Worker crushed to death – was company willfully negligent?

by on February 28, 2012 · 0 Comment POSTED IN: Workplace Safety Network

“Refresh my memory of Earl’s fatal accident,” Safety Director Ernest Hart asked supervisor Randy Fitzsimmons. “I have to explain it to our lawyer. His widow is suing us for willful wrongdoing.”

“Well, one of those 700-pound pipes must have rolled off the rails at the test press,” Randy said. “We found Earl flat on his back with the pipe on his chest. It crushed his internal organs.”

“But how can a pipe just roll off the rail?” Ernest asked, startled. “There’s an anti-rollback mechanism, isn’t there?”

Randy looked uncomfortable. “Some guys disable it every so often to get pipes on and off the press faster,” he admitted.

Bad timing
“Oh, boy,” Ernest said. “Don’t tell me this was one of those times.”

“Yeah, it was,” Randy acknowledged, “Earl’s partner that day, David Crane, told me he put a couple of pipes across the rollback guard to defeat it, because they were in an extra-big hurry.”

Ernest smacked his forehead. “And you allowed this to happen?” he asked, incredulous.

“I didn’t just let them do whatever they wanted,” Randy said defensively. “I made sure they pushed a wooden chock up against the stack of pipes. It’s never been a problem before.”

“Did David put the chock in on the day Earl was killed?” Ernest asked.

“Not sure,” Randy replied.

The company opposed Earl’s widow’s claim that it intentionally caused his death by willful negligence. Did the company win?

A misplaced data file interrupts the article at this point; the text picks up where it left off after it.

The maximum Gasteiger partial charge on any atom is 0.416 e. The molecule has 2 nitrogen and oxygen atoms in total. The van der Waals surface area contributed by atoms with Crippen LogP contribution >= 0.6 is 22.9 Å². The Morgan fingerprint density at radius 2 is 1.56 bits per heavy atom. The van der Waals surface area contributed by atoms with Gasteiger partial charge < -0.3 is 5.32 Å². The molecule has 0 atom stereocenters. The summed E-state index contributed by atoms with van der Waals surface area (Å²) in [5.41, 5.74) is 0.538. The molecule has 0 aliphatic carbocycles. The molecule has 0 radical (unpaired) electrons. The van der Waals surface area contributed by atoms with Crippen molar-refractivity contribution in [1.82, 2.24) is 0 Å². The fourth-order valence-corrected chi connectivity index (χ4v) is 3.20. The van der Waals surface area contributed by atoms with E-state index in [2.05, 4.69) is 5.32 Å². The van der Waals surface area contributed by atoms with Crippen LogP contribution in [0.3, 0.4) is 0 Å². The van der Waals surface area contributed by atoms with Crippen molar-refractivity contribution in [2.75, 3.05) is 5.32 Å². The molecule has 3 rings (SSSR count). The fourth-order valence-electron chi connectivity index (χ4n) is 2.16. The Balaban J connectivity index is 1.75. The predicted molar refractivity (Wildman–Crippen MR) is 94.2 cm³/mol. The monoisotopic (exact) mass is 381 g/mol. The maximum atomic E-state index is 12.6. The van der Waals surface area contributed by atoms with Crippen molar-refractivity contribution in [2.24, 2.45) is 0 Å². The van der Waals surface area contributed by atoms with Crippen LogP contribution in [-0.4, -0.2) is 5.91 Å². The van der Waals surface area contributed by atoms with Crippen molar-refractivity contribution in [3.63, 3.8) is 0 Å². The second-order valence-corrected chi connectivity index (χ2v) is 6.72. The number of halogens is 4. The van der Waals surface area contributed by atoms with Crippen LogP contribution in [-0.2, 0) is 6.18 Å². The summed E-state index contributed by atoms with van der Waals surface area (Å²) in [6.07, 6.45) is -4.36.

Yes. The court said the fact that the disabling of the rollback mechanism hadn’t caused any reported accidents before, plus the fact that OSHA had issued no related citations before Earl’s fatal accident, meant the company couldn’t be found guilty of intentionally causing his death.

Other points in the company’s favor:

  • The supervisor didn’t completely ignore the disabling of the safety mechanism, but insisted on chocking the pipes,
  • There was no indication the company insisted on disabling the mechanism to boost production, and
  • Evidence showed workers didn’t routinely and regularly disable the mechanism.

When an employee or dependents sue for more than a workers comp payout, as in this case, they have an uphill struggle proving the employer willfully caused an accident – as opposed to carelessly failing to prevent it. That’s why this company won in court.

But that doesn’t mean the company did the right thing. For one thing, the accident triggered an OSHA investigation and a citation.

For another, a man died, and that’s a moral and practical tragedy. The company faced a big workers comp bill, and a loss of trust and confidence among Earl’s co-workers.

We’ve said it before and we’ll say it again: Safety Directors and front-line supervisors have a responsibility to back workers off when they cut potentially dangerous corners – no matter how infrequently it happens or how plausible the workers’ justification for it.

If that means disciplining people, so be it. The cost of not doing so can be somebody’s life.

Cite: Fermaintt v. McWane Inc., No. 06-05983, D. N.J., 3/5/10.

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